• Ensuring information and IP-network security. The importance of security and data protection cannot be overemphasized in the highly-connected aircraft-ground IP environment model. Airlines simply cannot afford to import the risks often associated with generic IP ground networks into the aircraft domain, and data must remain secure whether the aircraft is at the gate, taxiing or in flight.
The introduction of IP means that cockpit IT platforms use generic operating and software applications, with options for airlines to add buyer-furnished systems and applications. As such, the aircraft will demand all the considerations that airlines need to address on the ground for IT services – but with a greater focus on safety and criticality of operational performance.

At the same time, new cockpit systems require an environment where communications with airline ground systems and authorized third parties can take place reliably, transparently and securely. For commercial and practical reasons, ground-based systems and passenger cabin applications must also be able to share communications and IT infrastructure while being segregated from critical airline operational communications.

The on-board IT communications strategy must therefore address the aircraft’s use on the ground of airport wireless links (including Wi-Fi, Gatelink and 3G mobile) for cost-effective high data load exchanges; aircraft use of in-flight links including Inmarsat Swift Broadband among others for time-critical updates; and aircraft configuration in Virtual Private Networks (VPNs) to guarantee secure access to and from authorized ground systems.

Security and integrity are vital considerations. With flight safety ever more dependent on IT security, designing and ensuring secure IP communications between aircraft and ground systems will be a critical challenge. Proper separation of cabin and cockpit communications will be required to guarantee the integrity of loadable software parts, and to comply with stronger rules on aircraft security mandated by the various civil aviation authorities.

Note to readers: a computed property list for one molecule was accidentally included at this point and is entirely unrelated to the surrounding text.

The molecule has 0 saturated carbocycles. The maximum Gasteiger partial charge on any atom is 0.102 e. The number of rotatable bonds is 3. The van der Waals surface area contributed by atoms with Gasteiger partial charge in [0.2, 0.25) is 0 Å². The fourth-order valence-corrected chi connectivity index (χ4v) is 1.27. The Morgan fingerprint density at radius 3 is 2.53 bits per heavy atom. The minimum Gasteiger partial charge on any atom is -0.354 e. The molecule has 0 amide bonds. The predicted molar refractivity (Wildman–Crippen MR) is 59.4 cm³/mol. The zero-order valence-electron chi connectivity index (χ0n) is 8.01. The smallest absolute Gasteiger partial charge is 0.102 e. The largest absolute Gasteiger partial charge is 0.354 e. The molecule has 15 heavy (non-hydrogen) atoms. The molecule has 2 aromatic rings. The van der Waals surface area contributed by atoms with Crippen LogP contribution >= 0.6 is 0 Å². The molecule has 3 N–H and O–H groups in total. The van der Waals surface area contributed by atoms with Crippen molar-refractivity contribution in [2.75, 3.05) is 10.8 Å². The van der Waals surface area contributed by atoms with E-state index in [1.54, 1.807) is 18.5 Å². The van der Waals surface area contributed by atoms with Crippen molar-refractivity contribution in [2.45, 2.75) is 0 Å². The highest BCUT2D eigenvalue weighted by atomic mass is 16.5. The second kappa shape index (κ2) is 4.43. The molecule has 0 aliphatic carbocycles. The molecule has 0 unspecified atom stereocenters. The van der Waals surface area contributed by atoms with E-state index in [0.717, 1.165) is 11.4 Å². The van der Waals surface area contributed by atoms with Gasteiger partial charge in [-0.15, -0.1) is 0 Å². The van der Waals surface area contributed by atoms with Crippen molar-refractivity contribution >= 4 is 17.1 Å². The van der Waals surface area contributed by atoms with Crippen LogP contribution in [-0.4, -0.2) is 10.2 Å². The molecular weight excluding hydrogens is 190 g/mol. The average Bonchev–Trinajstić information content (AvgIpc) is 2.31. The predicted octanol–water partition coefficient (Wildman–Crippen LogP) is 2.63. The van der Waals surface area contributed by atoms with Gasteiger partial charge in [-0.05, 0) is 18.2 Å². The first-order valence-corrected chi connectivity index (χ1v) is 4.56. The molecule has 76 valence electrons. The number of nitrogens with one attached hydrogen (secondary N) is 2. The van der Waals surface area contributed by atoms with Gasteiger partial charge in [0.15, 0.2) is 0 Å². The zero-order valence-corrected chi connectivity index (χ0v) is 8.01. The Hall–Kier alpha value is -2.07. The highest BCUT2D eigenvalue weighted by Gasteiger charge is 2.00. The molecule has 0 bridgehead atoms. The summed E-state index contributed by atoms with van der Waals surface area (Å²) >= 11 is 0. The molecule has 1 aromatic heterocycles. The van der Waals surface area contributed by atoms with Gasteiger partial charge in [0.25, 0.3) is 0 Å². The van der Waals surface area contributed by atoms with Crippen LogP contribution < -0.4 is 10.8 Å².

It’s not hard to see why information security is becoming increasingly important for aeronautical information systems as they become more connected and more reliant on standardized technologies. Effective guidelines and standards are lacking in this area, although the related areas of aircraft safety and IT system security are somewhat better provided for. And aircraft safety is based on strict certification of components and systems, which differs from the approach to ground-based IT systems. Conversely, considerable depth of experience exists in securing IT systems in a broader context, whereas aircraft systems have not previously been exposed to significant malicious electronic threats. Bridging the gap between safety-related certification and IT system security is not a straightforward undertaking. But it is one that will be necessary. This implies certification or an equivalent for the ground-based systems that interact with the aircraft and which could feasibly impact on flight safety.
  • Managing mixed fleets. New systems and applications must not only coexist with current ACARS services; they must also continue to offer dependable airline-grade service which provides a solid platform for more complex applications. That means being able to operate within the confines of long-standing, rigid procedures, while at the same time accommodating the coexistence of diverse aircraft fleets. This means different aircraft types, manufacturers, and now different IT systems and communications capabilities. Airlines will need to equip aircraft with the necessary avionics and manage these over time, while also upgrading ground systems and corporate networks to ensure that bandwidth, security, data protection and authentication are all taken into account.
  • Giving passengers choice and control. Offering connectivity services to passengers can help differentiate offerings and increase revenue. But commercial considerations are one of the many aspects that need to be delicately balanced, along with functionality, practicality and regulatory requirements.

These complex considerations are compounded by the need to co-ordinate with multiple suppliers and organizations around the world (all of which are in various stages of preparedness) to ensure interoperability across the entire route network. Faced with this complexity, it’s not hard to see why the transition to new generation platforms will demand a coordinated, holistic approach to process redesign, technology, infrastructure integration and business process transformation.